Monsour, Theresa

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MONSOUR, Theresa

PERSONAL: Married; children: two sons.

ADDRESSES: Home—MN. Offıce—Pioneer Press, 345 Cedar St., St. Paul, MN 55101.

CAREER: Journalist. Pioneer Press, St. Paul, MN, reporter and staff writer, 1980s—.



Clean Cut, G. P. Putnam's Sons (New York, NY), 2003.

Cold Blood, G. P. Putnam's Sons (New York, NY), 2004.

Dark House, G. P. Putnam's Sons (New York, NY), 2005.

SIDELIGHTS: Journalist Theresa Monsour created her character Paris Murphy, a homicide detective with the St. Paul, Minnesota police force for her mystery Clean Cut. A Publishers Weekly contributor wrote that "sex, violence, Catholic guilt, and sloppy police work mark Monsour's debut thriller." Paris, who lives on a houseboat on the Mississippi River, is estranged from her husband, Jack, but she continues to sleep with him, as well as her lover, Erik. Her partner, Gabriel Nash, is an older cop who grows fatter on liverwurst and mayo sandwiches. They solve the case early on, but it takes the rest of the book to understand the killer's motives.

A. Romann Michaels is a handsome doctor who was psychologically damaged as a teen when his mother tried to seduce him just hours before she committed suicide. Now obsessed with killing women who have beautiful hair like his mother's he kills his victim, then cuts her hair and adds it to the collection he keeps in a Victorian hat box. Paris takes the case when a prostitute she knew and liked is murdered. Because the killer has strong ties with politicians, the dots are not connected, so Paris, with her beautiful raven hair and violet eyes, sets herself up as bait.

Library Journal reviewer Jane Jorgenson felt that Monsour's writing sometimes resembles newspaper reporting. "The storytelling is straightforward and rarely delves into the characters or plot," she wrote. Booklist reviewer Connie Fletcher called Monsour's pacing "truly chilling" and noted that the writer's background "shows in her realistic depictions of cops, the press, and prostitutes" to produce a"stunning" novel. Washington Book World critic Patrick Anderson called Clean Cut "a solid piece of work" "because of the precision and toughmindedness of [Monsour's] writing."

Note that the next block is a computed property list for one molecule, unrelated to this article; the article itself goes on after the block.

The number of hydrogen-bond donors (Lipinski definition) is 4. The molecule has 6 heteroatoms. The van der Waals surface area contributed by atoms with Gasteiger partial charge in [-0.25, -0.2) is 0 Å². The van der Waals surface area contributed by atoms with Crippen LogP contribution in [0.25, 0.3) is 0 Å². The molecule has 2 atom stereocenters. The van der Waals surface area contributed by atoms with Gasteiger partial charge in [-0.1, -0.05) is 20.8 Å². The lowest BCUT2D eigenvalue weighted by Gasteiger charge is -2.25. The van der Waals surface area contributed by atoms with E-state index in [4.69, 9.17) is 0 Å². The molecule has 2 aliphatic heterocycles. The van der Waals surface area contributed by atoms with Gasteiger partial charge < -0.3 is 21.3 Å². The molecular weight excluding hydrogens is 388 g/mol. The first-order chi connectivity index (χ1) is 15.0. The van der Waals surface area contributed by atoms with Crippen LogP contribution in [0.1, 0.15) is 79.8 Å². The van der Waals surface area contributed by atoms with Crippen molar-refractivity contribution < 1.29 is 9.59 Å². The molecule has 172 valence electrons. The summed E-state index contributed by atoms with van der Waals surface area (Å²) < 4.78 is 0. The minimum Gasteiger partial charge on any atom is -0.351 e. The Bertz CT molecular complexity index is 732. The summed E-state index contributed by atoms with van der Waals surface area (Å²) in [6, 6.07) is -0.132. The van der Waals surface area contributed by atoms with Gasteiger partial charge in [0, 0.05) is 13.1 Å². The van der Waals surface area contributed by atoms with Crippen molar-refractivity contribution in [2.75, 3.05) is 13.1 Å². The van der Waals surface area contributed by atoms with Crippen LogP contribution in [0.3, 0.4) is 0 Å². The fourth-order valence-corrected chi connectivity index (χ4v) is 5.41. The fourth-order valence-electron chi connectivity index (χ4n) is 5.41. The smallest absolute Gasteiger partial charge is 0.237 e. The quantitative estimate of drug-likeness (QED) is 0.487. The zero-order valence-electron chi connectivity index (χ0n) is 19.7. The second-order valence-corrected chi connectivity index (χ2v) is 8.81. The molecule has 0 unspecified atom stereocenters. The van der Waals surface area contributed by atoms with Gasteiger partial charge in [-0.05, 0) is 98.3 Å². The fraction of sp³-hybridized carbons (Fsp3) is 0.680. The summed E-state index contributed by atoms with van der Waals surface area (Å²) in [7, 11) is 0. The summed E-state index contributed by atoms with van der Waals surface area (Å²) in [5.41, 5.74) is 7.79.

A third love interest enters Paris's life in the sequel, Cold Blood, when Axel Duncan becomes head of the homicide squad. Fletcher felt that this outing "is almost excessively creepy crawly." Paris is on the hunt for a serial killer, who she suspects to be Justice Trip, nicknamed "Sweet" by their classmates in high school. Social outcast Justice committed his first crime when he ran down and killed four of Paris's friends after they beat him for asking her to Homecoming. Now he acts the part of hero, first killing drunken bridesmaid Bunny Pederson and burying her in a shallow grave, then planting a finger he has severed from her hand and "finding" it during a search for clues. Soon Paris realizes she is also a target.

A Publishers Weekly contributor felt that "the harrowing relationship Trip has with his father contrasts neatly with Murphy's organized work and more normal personal life, despite its romantic confusions." Thea Davis, who reviewed Cold Blood for, wrote that "the plot structure is tight, and the story rushes to a quixotic ending. It is clear that Theresa Monsour has joined today's ranks of leading authors in the crime thriller genre."



Booklist, January 1, 2003, Connie Fletcher, review of Clean Cut, p. 856; April 1, 2004, Connie Fletcher, review of Cold Blood, p. 1353.

Kirkus Reviews, January 15, 2003, review of Clean Cut, p. 109; March 15, 2004, review of Cold Blood, p. 252.

Library Journal, February 1, 2003, Jane Jorgenson, review of Clean Cut, p. 122.

Publishers Weekly, January 27, 2003, review of Clean Cut, p. 238; April 19, 2004, review of Cold Blood,
p. 41.

Washington Post Book World, March 16, 2003, Patrick Anderson, review of Clean Cut, p. T5.

ONLINE, (October 31, 2004), Bruce Tierney, review of Clean Cut., (October 31, 2004), Thea Davis, review of Cold Blood.*